15 Jul 2011

Regional tensions and World War II

Regional tensions and World War II

The great interwar depression hit the Netherlands East Indies very badly. To protect Dutch exports to the colony, the import of Japanese goods was restricted. To maintain the prices of important Dutch products, such as rubber and tin, production and export were deliberately curtailed. These moves were resented by both Japan and the USA. Japan depended upon economic access to Indonesia, and the USA – a major importer of tin and rubber – resented Dutch ‘commodity control’ schemes. The USA also challenged Japanese claims to regional hegemony, and in this atmosphere there was an ever-growing likelihood of a war in the Pacific in which Indonesia would be embroiled.The Japanese overwhelmed Dutch resistance in 1942 with humiliating ease, taking the archipelago in a mere few days, and subjecting the former colonial masters to every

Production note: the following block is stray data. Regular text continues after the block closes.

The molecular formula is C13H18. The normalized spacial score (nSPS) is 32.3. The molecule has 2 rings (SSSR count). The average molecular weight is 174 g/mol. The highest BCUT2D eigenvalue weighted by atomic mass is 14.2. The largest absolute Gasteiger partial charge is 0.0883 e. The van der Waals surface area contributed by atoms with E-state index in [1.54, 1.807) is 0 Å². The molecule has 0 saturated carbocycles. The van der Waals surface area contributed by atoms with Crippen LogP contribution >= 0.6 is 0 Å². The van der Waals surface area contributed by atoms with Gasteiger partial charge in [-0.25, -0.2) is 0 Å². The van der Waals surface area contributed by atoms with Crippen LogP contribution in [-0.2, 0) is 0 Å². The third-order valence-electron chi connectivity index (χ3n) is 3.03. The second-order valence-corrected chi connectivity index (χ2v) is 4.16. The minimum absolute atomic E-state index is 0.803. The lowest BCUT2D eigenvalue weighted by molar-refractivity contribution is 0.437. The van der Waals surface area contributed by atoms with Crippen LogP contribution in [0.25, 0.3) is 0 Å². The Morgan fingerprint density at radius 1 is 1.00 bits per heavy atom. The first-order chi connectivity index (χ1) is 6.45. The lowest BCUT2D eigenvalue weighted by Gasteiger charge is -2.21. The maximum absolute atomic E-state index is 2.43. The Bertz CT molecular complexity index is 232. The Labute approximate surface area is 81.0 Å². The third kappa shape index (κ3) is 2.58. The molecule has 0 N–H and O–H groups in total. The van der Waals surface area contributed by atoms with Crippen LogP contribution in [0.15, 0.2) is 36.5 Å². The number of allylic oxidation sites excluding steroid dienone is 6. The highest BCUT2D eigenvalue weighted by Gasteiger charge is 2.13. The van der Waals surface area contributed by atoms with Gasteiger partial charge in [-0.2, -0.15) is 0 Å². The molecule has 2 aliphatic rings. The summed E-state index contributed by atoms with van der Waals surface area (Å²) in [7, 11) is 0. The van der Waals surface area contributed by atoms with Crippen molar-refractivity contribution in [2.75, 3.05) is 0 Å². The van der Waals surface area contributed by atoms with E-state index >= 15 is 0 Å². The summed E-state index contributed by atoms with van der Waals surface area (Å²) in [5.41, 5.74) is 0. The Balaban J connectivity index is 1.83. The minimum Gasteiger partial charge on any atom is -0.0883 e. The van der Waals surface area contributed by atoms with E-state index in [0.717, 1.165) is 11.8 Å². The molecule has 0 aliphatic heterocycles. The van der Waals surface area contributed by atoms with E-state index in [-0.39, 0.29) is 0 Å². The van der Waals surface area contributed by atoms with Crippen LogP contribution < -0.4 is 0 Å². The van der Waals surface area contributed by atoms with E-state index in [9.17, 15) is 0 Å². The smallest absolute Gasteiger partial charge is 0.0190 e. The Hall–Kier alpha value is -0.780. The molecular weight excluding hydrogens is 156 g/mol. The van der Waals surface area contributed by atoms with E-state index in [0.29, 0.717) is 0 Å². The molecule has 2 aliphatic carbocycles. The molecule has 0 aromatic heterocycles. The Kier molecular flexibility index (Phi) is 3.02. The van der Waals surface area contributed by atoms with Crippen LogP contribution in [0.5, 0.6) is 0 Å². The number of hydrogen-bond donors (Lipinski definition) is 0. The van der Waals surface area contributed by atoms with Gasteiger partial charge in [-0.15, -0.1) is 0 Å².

conceivable indignity. The PNI, with Sukarno at its head, was installed as an anti-Western puppet government.
For the Indonesians the occupation had positive and negative features. On the one hand, they were allowed use of the national anthem, the national language, and the national flag, and given military training by the Japanese. On the other, countless thousands were recruited for slave labour on such infamous projects as the Thai ‘death railway’, from which few returned. For those who remained in Indonesia, Japanese rule quickly revealed itself as even more oppressive than that of the Dutch. However, the Japanese did make efforts to improve rice production and to stimulate a local textile industry, and some of their officers genuinely contributed to the advancement of Indonesian nationalism.

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